Moreover, the Japanese Necktie can be a surprise move. Given its rarity compared to other chokes, many practitioners are not familiar with its defense. This element of surprise can offer an advantage, especially against more experienced opponents. For this reason alone, it is recommended that you at least explore this technique and see if you like it. You should be able to catch many training partners with the Japanese Necktie. 


Chaining Submissions

The Japanese Necktie is a submission that you can do in combination with other similar techniques. In this video, Brazilian Jiu-Jitsu expert Alex Humen shares a simple combination you can do to get into the Japanese Necktie. He demonstrates a sequence where you start with the Peruvian Necktie and then transition to the Japanese Necktie as an alternative. 

This may look like a basic 2-move combination, but it is important to note the benefit of thinking in chains in all positions. Jiu-Jitsu is a very dynamic martial art with many positions, techniques, and transitions available. It is up to you to create a game where you can use the techniques you know in a coherent and systematic manner. If you prefer to attack the neck, including the techniques shown in this video is a smart idea. 


Drilling The Japanese Necktie

To master the Japanese Necktie (or any technique for that matter), consistent practice is essential. It’s a move that benefits from repetitive drilling, allowing the practitioner to understand the nuances of the choke. Furthermore, using it in live rolling provides an opportunity to set up and finish the move against a resisting opponent, offering invaluable real-world experience. Allow your instructors and training partners to also provide feedback as much as possible, as they can help refine the technique and address any mistakes. Given the complexity of the move, this feedback can be instrumental in mastering the Japanese Necktie.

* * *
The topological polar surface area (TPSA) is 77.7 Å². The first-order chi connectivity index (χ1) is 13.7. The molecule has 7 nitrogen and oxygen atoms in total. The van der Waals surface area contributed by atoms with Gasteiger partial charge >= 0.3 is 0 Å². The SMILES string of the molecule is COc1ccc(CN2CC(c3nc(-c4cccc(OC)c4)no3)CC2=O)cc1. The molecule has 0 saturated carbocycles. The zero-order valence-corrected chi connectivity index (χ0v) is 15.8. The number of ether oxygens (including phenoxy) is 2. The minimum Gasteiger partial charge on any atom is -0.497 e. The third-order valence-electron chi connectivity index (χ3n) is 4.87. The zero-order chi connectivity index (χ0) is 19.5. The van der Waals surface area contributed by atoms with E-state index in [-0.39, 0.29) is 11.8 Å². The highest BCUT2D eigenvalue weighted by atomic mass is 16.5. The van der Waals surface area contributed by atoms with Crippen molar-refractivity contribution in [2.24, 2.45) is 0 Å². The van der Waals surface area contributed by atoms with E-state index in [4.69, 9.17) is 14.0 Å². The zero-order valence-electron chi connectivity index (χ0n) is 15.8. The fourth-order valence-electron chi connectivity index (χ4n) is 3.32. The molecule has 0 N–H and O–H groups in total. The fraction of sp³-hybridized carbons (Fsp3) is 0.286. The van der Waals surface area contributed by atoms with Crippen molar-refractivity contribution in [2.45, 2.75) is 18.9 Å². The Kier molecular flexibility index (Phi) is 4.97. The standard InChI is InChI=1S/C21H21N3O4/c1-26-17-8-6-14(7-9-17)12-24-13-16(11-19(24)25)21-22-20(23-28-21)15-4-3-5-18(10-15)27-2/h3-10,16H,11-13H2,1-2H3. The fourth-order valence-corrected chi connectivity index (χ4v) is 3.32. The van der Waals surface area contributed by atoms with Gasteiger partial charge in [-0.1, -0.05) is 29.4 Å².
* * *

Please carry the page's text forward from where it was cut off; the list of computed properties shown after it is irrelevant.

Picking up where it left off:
Note that chokes like the Japanese Necktie are dependent on proper grip and positioning. Don’t just grab the neck and crank away. Yes, that can work against newbies, but if you want to submit the best guy in the gym, understanding the mechanics of the submission is a must. With this, consistent practice for several months is perhaps one of the best things you can do to get the hang of the technique.



The Japanese Necktie is a testament to the art’s evolving nature. It is a technique that showcases the innovation and adaptability of BJJ practitioners. While it may seem complex at first glance, with dedication and practice, the Japanese Necktie can become a formidable tool in any BJJ player’s arsenal. 

Whether you’re a novice or a seasoned practitioner, exploring this choke can add depth to your submission game and catch your opponents off guard. Embrace the journey that is BJJ, and the path to mastery will unfold.